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View Full Version : Bended ballscrews. What i can do?



ba99297
04-06-2014, 08:10 AM
Hi everybody
Yesterday i receive from Chai the above things



2X anti backlash ballscrews RM 2010 C7 end machined -1603mm Overall length
2 ballnuts for 2010 ballscrews





1X anti backlash ballscrews RM 2010 C7 end machined -1153mm Overall length
1X anti backlash ballscrews RM1605 C7 end machined -501mm Overall length
1 ballnut for 1605 ballscrew











3 Set of BK/BF15





1 Set of BK/BF12





1x Ball Nut Mount/Bracket Flange For 1605





3XBall Nut Mount/Bracket Flange For 2010





-------------------------------------------------------------------------------------------------------------------------------------

12515125171251812519
I open the box to see if everything is ok
I attach the bf/bk at the ballscrews, and i realize that the screws seems to be bended
I give them motion with a wireless drill and they are "dancing" like crazy especially one of the 2010 1603mm long ballscrew. It seems to move 4-5mm out of the center axis. Also the other three are whipping(1-2mm).

Here are the videos that i capture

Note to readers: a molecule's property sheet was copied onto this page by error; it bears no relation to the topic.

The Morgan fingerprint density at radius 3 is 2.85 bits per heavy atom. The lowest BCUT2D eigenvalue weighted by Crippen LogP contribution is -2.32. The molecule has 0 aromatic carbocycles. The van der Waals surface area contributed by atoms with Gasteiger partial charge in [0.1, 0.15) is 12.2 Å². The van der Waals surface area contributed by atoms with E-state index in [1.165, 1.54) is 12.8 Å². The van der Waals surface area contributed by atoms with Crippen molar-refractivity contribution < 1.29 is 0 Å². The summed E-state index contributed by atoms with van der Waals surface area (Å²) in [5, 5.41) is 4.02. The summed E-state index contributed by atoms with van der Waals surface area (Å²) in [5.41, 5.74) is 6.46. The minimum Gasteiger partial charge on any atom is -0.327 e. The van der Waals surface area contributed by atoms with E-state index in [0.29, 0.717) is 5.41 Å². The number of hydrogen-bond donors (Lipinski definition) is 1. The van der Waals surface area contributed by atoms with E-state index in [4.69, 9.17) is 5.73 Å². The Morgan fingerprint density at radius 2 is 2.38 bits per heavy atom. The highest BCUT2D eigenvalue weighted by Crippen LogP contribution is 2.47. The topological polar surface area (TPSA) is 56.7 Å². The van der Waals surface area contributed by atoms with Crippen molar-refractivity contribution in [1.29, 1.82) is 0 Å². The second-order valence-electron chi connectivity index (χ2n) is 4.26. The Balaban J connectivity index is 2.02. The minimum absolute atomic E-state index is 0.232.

The worst one is at video #1 bended ballscrew 1603mm long - YouTube (http://youtu.be/qu7t29TNRtw)
At the following videos 0-4 the ballscrew is rotating with the help of a cordless drill and the bf/bk fixed on a C shape beam
At the Videos 5-7 i rotate the ballscrew with my hand.

0 bended ballscrew 1101mm long - YouTube (http://youtu.be/EM7oLThK9gs)
1 bended ballscrew 1603mm long - YouTube (http://youtu.be/qu7t29TNRtw)
http://youtu.be/TWbHcTfAPws
3 bended ballscrew 1101mm long - YouTube (http://youtu.be/AZhDI-BVv6I)
4 bended ballscrew 500 mm long - YouTube (http://youtu.be/yDNyyLgZKIQ)
5 bended ballscrew 1101mm long - YouTube (http://youtu.be/6OTeYcGQfl4)
6 bended ballscrew 1603mm long - YouTube (http://youtu.be/mAWP-JvFSps)
7 bended ballscrew 1603mm long - YouTube (http://youtu.be/CUJdG2wxjGo)



My questions are
1. Is this bend so bad that make the ballscrews useless
2. Is there any way to correct the bend
3. What should i expect from Chai?
a.To refund me the money?
b. send other ballscrews with no cost?
c. Something else?
4. If i put that screw to my machine should i have resonanse or bearing ware problems?
5. Did anybody had such problem with Chai? if yes what Chai did ?


Thanks
Vagelis

Wal
04-06-2014, 12:37 PM
Hey Vagelis,

I'm fairly sure that my (considerably shorter) z-screw isn't 100% straight - they could really do with packing 'em in a rigid box as opposed to cardboard/bubble-wrap, but who knows - it could as easily be a factory issue..! I guess it's a bit of a 'get what you pay for' scenario - having said that, it hasn't really caused me a problem. I think your screws look a lot worse than they perhaps are because the bearing blocks don't appear to be fastened down hard and everything's moving around, which is exacerbating the whip.

This is a vid I made when I first got my steppers running:


http://youtu.be/mRMpELNAJNs